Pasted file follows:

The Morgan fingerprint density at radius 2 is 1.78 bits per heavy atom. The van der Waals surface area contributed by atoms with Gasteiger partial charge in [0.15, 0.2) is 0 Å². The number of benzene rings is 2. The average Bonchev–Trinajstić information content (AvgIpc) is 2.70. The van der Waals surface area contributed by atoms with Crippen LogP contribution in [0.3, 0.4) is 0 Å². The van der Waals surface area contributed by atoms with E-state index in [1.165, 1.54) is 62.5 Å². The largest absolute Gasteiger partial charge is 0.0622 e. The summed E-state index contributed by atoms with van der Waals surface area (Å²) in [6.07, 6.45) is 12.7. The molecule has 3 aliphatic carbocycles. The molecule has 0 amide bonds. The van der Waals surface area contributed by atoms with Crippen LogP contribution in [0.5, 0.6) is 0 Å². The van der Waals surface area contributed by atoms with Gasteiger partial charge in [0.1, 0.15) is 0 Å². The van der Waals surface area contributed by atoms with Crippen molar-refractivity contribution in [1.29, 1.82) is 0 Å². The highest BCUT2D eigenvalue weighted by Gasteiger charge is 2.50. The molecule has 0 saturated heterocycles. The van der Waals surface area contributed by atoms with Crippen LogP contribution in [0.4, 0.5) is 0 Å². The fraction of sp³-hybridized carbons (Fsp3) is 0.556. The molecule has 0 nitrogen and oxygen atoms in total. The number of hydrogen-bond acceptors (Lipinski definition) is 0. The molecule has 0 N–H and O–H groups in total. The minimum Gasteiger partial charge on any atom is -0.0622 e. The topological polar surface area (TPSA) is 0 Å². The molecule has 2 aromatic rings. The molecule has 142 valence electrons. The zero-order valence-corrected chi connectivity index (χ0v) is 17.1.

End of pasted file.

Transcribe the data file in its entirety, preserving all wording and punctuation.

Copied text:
The Morgan fingerprint density at radius 2 is 1.78 bits per heavy atom. The van der Waals surface area contributed by atoms with Gasteiger partial charge in [0.15, 0.2) is 0 Å². The number of benzene rings is 2. The average Bonchev–Trinajstić information content (AvgIpc) is 2.70. The van der Waals surface area contributed by atoms with Crippen LogP contribution in [0.3, 0.4) is 0 Å². The van der Waals surface area contributed by atoms with E-state index in [1.165, 1.54) is 62.5 Å². The largest absolute Gasteiger partial charge is 0.0622 e. The summed E-state index contributed by atoms with van der Waals surface area (Å²) in [6.07, 6.45) is 12.7. The molecule has 3 aliphatic carbocycles. The molecule has 0 amide bonds. The van der Waals surface area contributed by atoms with Crippen LogP contribution in [0.5, 0.6) is 0 Å². The van der Waals surface area contributed by atoms with Gasteiger partial charge in [0.1, 0.15) is 0 Å². The van der Waals surface area contributed by atoms with Crippen molar-refractivity contribution in [1.29, 1.82) is 0 Å². The highest BCUT2D eigenvalue weighted by Gasteiger charge is 2.50. The molecule has 0 saturated heterocycles. The van der Waals surface area contributed by atoms with Crippen LogP contribution in [0.4, 0.5) is 0 Å². The fraction of sp³-hybridized carbons (Fsp3) is 0.556. The molecule has 0 nitrogen and oxygen atoms in total. The number of hydrogen-bond acceptors (Lipinski definition) is 0. The molecule has 0 N–H and O–H groups in total. The minimum Gasteiger partial charge on any atom is -0.0622 e. The topological polar surface area (TPSA) is 0 Å². The molecule has 2 aromatic rings. The molecule has 142 valence electrons. The zero-order valence-corrected chi connectivity index (χ0v) is 17.1.